[image-51] NASA's Nuclear Spectroscopic Telescope Array, or NuSTAR, is giving the wider astronomical community a first look at its unique X-ray images of the cosmos. The first batch of data from the black-hole hunting telescope is publicly available today, Aug. 29, via NASA's High Energy Astrophysics Science Archive Research Center, or HEASARC.
"We are pleased to present the world with NuSTAR's first look at the sky in high-energy X-rays with a true focusing telescope," said Fiona Harrison, the mission's principal investigator at the California Institute of Technology, Pasadena.
The images, taken from July to August 2012, shortly after the spacecraft launched, comprise an assortment of extreme objects, including black holes near and far. The more distant black holes are some of the most luminous objects in the universe, radiating X-rays as they ferociously consume surrounding gas. One type of black hole in the new batch of data is a blazar, which is an active, supermassive black hole pointing a jet toward Earth. Systems known as X-ray binaries, in which a compact object such as a neutron star or black hole feeds off a stellar companion, are also in the mix, along with the remnants of stellar blasts called supernovas.
The data set only contains complete observations. Data will be released at a later date for those targets still being observed.
"Astronomers can use these data to better understand the capabilities of NuSTAR and design future observing proposals. The first opportunity will be this fall, for joint observations with XMM-Newton," said Karl Forster of Caltech, who is leading the effort to package the data for the public.
The European Space Agency's XMM-Newton X-ray telescope, like NASA's Chandra X-ray Observatory, complements NuSTAR. While XMM-Newton and Chandra see lower-energy X-ray light, NuSTAR is the first telescope capable of focusing high-energy X-ray light, allowing for more detailed images than were possible before.
Astronomers can compare data sets from different missions using HEASARC, which gives them a broader understanding of an object of interest. NuSTAR's high-energy observations help scientists bridge a gap that existed previously in X-ray astronomy, and will lead to new revelations about the bizarre and energetic side of our universe.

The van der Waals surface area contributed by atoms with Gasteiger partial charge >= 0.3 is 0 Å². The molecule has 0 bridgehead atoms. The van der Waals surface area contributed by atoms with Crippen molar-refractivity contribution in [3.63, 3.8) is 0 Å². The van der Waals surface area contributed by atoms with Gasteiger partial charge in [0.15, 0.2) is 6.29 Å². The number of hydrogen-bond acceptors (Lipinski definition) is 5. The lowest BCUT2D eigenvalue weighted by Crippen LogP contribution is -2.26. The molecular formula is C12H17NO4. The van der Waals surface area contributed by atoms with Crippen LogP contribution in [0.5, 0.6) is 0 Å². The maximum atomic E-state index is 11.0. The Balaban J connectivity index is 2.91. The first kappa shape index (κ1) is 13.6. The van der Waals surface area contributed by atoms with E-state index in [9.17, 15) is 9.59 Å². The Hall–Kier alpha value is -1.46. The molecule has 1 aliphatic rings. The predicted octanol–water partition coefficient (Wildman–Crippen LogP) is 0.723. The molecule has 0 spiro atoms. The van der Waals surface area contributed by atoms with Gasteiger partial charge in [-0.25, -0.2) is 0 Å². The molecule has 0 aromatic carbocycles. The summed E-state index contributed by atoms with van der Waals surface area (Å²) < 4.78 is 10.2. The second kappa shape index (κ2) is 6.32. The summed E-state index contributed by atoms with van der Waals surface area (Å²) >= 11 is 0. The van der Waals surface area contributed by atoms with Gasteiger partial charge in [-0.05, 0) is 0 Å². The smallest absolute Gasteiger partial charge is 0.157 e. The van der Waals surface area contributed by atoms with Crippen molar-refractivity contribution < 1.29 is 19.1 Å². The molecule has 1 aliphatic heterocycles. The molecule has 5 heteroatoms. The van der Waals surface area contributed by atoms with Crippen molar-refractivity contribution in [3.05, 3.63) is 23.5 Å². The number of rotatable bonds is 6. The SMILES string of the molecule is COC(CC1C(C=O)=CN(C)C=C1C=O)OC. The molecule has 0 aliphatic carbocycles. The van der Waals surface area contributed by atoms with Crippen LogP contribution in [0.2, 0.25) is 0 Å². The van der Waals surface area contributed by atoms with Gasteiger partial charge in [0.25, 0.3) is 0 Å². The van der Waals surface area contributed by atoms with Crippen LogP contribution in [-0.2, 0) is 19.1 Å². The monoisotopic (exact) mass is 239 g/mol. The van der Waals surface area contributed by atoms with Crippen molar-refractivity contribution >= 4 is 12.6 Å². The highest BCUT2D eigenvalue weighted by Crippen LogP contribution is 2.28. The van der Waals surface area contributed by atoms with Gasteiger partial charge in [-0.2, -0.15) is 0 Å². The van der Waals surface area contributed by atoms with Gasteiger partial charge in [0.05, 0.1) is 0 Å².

Other NASA missions with data available via HEASARC include Chandra, Fermi, Swift, Cosmic Background Explorer (COBE), Wilkinson Microwave Anisotropy Probe (WMAP) and many more.
The HEASARC is a service of the Astrophysics Science Division at NASA's Goddard Space Flight Center in Greenbelt, Md., and the High Energy Astrophysics Division of the Smithsonian Astrophysics Observatory in Cambridge, Mass. HEASARC holdings include data obtained by NASA's high-energy astronomy missions observing in the extreme-ultraviolet, X-ray, and gamma-ray bands, as well as data from missions, balloons and ground-based facilities that have studied the relic cosmic microwave background. HEASARC is online at http://heasarc.gsfc.nasa.gov .
NuSTAR is a Small Explorer mission led by Caltech and managed by NASA's Jet Propulsion Laboratory, Pasadena, Calif., for NASA's Science Mission Directorate in Washington. The spacecraft was built by Orbital Sciences Corporation, Dulles, Va. Its instrument was built by a consortium including Caltech; JPL; the University of California, Berkeley; Columbia University, New York; NASA's Goddard Space Flight Center, Greenbelt, Md.; the Danish Technical University in Denmark; Lawrence Livermore National Laboratory, Livermore, Calif.; ATK Aerospace Systems, Goleta, Calif., and with support from the Italian Space Agency (ASI) Science Data Center.
NuSTAR's mission operations center is at UC Berkeley, with ASI providing its equatorial ground station located at Malindi, Kenya. The mission's outreach program is based at Sonoma State University, Rohnert Park, Calif. NASA's Explorer Program is managed by Goddard. JPL is managed by Caltech for NASA.